💡 Get Philly smart 💡
with BP’s free daily newsletter

Read the news of the day in less than 10 minutes — not that we’re counting.

💌 Love Philly? Sign up for the free Billy Penn newsletter to get everything you need to know about Philadelphia, every day.

Hundreds of thousands more Philadelphians voted in the May 2022 election than in the midterm primary four years ago, according to official returns, but turnout varied greatly in different parts of the city

Overall, just under 24% of Philly’s registered voters (247,411 of 1,048,790 people) went to the polls, according to data from the Office of City Commissioners, vs 17% in 2018.

Turnout is always lower in non-presidential years, and four years ago there were no contested races for Pa. governor or U.S. Senate seats, unlike this year’s drawn-out contests for both parties’ nominations.

Those close races helped drive record turnout across the commonwealth. Around 30% — over 2.6 million of 8.7 million — of registered Pennsylvania voters cast ballots in the May 17 primary, setting a statewide record for both Democrats and Republicans, according to an Inquirer analysis.

In Philadelphia, some of the city’s 66 wards topped the city and statewide averages, and some fell seriously below. In one ward, fewer than 1 in 13 registered voters showed up at the polls. In another, nearly half decided to cast a vote.

Primary voters came out in strong numbers in much of Northwest Philly, long considered a political stronghold. Ward 9, which includes Chestnut Hill, had the highest percent turnout of any in the city: 5,961 of 12,595 registered voters, or 47%. Turnout was also high in areas of South Philly like Queen Village and Bella Vista.

Fairmount’s Ward 15, which notched 38% overall turnout, included the precinct with the strongest showing in the city this election. Its 6th division — which starts along Pennsylvania Avenue across from the Philadelphia Museum of Art — saw 588 of 822 registered voters head to the polls. That’s 72%.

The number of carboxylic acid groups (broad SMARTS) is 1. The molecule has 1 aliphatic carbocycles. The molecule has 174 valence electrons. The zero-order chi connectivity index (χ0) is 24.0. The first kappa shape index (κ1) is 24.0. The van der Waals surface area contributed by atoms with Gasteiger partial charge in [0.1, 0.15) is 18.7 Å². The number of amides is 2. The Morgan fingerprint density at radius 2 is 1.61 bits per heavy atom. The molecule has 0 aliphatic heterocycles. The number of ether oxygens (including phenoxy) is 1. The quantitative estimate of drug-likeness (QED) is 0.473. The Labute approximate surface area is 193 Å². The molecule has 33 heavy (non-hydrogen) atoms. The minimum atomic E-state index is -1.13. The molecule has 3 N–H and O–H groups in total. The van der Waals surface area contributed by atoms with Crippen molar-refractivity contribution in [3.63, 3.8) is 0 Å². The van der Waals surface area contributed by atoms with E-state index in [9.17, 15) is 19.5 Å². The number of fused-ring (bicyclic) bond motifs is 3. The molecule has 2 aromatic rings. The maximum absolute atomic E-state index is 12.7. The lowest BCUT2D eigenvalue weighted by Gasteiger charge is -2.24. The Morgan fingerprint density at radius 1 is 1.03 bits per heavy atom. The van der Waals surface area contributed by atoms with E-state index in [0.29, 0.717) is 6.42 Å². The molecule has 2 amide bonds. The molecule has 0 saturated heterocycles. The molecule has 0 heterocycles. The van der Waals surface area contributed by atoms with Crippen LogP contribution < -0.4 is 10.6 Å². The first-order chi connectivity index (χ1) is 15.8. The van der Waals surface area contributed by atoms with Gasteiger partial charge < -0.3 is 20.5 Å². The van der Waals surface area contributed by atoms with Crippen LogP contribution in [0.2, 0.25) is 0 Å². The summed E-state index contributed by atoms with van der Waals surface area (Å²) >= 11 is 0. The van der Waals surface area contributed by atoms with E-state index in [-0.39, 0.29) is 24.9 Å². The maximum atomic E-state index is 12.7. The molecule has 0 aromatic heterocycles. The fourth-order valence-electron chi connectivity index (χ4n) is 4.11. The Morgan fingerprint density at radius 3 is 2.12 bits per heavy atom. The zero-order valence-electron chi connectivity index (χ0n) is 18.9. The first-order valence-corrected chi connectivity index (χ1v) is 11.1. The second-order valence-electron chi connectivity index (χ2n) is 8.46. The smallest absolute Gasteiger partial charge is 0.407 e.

As has been common in the past, turnout lagged in North Philly and the lower part of the Northeast, areas with some of the lowest median incomes in the city.

North Philly’s Ward 7 notched just 820 primary votes from 13,057 registered voters, which amounts to 6.3%. Several of its neighbors — Ward 19 to its south (West Kensington, 9%); Ward 33 to its east (Juniata, 8%); Ward 42 to its north (Feltonville, 11%); and Ward 43 to its west (Hunting Park, 12%) — also saw some of the city’s lowest numbers by percentage.

University City was home to the precinct with the lowest turnout by percentage. In the 22nd division of Ward 27, a little under 2% of registered voters — 33 of 1,680 people — cast a ballot. The precinct mainly includes student housing for Penn, where final exams ended the week before the election. Overall, the 27th ward saw 12% turnout.

And of course, there were some areas in the middle. But even in wards where turnout was average, you could see block-by-block disparities.

For example: Ward 65, located along the Delaware River in Northeast Philadelphia. Its turnout was 26%, a little above the city’s overall percentage. In its 20th division, 560 of 1,146 eligible people (49%) voted in the primary. But in its 14th division, just 48 of 495 registered voters (10%) cast their ballots.

Avatar photo

Asha Prihar is a general assignment reporter at Billy Penn. She has previously written for several daily newspapers across the Midwest, and she covered Pennsylvania state government and politics for The...